Space sensory experience for students with vision impairment

Post date: 
Friday, 30 September 2016
Students and teachers enjoying the space sensory experience

Emma Rae from Warren School in Suffolk, England shares their new film, a space sensory experience for students with vision impairment. Discover what inspired them and take away ideas to create your own story.

Warren is a community special school for pupils with a range of severe learning difficulties. The two students in our film have vision impairment, William only has the sight of a pin prick due to his condition which is called Batten Disease, and Lily has Cerebral palsy.
 
The aim of our sensory stories is for the students to engage and learn through a secure, safe and fun environment. Our sessions enable the children to explore, play and build trusting relationships with their peers and staff members.
 

Watch Warren School’s sensory space story

 

SENSORY STORIES - Space (For Visually Impaired Students)

What inspired you to do a space sensory story?

A colleague and I made a list of exciting adventures we could go on during our sessions and we decided that space would be fun as there was a lot of different objects, music and lighting effects we could use. 
 

What adaptations did you make for the students’ vision impairments?

We are able to adjust our sessions to meet the needs of all the individuals in the school. This time we focussed more on sound, textures and smells, and included bright lights. With other students in the school, we make shadow puppets on the wall, whereas with William and Lily we used the light up jelly balls and foam spray.
 
We used:
  • Tinfoil sheets for the astronauts jackets because they make a crunchy sound when moving and they feel smooth and shiny.
  • A textured wheel that I made to encourage speech – the students could describe what they were feeling and tell us which one was their favourite and which ones they disliked.
  • The scent diffuser to heighten the sense of smell.
  • Foam soap because it smelt nice and is fun to play with – you can mould it into shapes or splat it and watch it spray out, it also causes no mess so can quickly be cleared away for the next part of the session.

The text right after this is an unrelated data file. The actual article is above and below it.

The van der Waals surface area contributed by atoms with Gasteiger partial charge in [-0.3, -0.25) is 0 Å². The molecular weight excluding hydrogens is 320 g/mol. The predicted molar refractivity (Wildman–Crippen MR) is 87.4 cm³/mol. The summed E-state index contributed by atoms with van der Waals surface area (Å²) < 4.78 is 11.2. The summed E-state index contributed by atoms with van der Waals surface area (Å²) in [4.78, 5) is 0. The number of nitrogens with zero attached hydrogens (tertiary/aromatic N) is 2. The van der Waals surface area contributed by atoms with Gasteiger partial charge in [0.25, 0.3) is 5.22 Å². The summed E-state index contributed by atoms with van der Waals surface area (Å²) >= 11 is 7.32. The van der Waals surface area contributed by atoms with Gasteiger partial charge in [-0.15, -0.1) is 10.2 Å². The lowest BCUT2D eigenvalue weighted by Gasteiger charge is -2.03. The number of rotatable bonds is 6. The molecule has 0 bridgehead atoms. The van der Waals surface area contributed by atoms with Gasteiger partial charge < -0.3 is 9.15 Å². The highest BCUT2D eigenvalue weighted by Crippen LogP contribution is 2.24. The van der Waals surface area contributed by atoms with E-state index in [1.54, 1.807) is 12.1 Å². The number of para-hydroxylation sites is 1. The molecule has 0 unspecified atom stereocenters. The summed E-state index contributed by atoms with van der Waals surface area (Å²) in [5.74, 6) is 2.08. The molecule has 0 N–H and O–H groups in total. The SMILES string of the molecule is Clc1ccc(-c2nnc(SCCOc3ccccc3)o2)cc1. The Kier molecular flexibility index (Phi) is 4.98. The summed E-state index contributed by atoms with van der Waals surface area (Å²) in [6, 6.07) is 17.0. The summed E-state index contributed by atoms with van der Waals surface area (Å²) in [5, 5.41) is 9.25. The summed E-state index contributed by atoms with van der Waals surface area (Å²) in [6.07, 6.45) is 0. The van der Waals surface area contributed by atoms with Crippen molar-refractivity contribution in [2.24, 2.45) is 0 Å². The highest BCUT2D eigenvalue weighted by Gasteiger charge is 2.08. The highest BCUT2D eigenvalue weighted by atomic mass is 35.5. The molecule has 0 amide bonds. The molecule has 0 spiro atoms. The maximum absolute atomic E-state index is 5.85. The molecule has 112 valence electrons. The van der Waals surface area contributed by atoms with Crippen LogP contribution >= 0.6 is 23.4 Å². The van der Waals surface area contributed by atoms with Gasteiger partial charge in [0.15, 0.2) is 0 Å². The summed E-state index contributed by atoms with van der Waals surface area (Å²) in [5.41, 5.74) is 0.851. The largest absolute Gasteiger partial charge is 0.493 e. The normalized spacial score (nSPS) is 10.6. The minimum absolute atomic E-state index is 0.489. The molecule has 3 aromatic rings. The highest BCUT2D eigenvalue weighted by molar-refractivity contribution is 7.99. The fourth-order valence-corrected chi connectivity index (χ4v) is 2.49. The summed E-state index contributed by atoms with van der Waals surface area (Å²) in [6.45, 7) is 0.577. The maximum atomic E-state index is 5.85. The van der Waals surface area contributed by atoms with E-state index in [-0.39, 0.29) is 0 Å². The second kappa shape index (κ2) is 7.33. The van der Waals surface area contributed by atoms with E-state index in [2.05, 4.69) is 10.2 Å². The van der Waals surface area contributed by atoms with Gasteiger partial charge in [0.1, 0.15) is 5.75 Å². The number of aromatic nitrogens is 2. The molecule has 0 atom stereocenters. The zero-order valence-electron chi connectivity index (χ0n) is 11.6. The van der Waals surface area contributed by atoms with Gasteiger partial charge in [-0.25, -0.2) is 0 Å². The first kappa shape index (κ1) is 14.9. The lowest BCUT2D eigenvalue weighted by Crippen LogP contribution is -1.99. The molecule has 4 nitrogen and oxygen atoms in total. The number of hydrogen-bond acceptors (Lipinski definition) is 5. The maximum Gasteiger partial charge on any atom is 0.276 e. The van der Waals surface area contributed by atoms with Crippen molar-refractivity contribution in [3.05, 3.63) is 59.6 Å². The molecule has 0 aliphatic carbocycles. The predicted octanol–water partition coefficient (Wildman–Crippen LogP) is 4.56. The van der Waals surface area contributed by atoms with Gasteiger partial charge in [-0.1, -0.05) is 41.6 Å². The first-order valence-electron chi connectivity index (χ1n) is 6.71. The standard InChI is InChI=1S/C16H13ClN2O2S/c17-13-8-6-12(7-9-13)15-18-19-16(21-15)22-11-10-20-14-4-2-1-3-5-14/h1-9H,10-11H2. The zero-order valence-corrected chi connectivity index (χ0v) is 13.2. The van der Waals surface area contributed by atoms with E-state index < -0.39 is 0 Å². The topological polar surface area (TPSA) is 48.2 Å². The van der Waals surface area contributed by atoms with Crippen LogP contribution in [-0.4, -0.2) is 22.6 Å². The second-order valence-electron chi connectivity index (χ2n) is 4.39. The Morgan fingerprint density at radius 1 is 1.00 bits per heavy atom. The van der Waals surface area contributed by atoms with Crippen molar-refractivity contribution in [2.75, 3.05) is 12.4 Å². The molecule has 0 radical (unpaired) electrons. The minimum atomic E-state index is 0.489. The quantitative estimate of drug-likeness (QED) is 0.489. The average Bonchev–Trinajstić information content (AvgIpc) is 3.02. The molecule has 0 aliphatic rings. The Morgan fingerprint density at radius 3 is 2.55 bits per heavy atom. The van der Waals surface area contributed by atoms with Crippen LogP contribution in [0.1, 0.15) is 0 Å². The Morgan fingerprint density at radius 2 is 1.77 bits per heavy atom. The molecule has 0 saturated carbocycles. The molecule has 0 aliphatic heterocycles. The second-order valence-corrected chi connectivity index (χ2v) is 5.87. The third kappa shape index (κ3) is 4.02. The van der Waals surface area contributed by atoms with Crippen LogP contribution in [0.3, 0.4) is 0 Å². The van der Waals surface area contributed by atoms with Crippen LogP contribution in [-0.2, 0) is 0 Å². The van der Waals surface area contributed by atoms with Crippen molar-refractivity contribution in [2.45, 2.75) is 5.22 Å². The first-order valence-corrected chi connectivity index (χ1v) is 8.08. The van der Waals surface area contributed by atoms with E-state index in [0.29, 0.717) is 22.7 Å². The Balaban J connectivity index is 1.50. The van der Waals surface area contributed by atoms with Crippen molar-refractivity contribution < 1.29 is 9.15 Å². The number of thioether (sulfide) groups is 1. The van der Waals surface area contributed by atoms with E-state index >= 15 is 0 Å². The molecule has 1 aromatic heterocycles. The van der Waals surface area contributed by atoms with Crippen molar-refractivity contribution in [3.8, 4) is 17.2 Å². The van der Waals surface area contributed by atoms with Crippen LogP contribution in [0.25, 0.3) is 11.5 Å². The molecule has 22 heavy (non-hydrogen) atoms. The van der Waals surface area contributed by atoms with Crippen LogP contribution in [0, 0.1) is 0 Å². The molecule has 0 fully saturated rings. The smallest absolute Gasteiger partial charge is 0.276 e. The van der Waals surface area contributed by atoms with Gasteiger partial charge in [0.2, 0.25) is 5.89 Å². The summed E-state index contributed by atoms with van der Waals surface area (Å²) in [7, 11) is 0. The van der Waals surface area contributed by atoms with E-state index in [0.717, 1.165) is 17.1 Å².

• Sand, ice, rocks, and shells to again encourage speech and descriptive language.

What challenges did you overcome?

We needed to make sure that the story was suitable for all ages and abilities. We had to adjust timings to make sure it wasn’t too long or short, in case students lost interest. Once we started practising our sessions, we soon realised what was working and what wasn’t. We also adjusted some of the music to make it more appropriate to certain sections.
 

What tips do you have for other schools that might want to create their own sensory stories?

Make it as fun as possible! Think outside of the box and encourage the students – imagination is the key.
 
Our next adventure is an under the sea sensory story, which will be adapted several times to make sure we have covered all the requirements so every one of our students can enjoy it. It can be found on YouTube along with our other stories, including a rainforest sensory experience.
 
At the end of the term we hold a whole school sensory story, which has been very well received in the past. Going forwards, we would like to travel around with our sensory stories to other settings and start our own after-school club.
 

Further information

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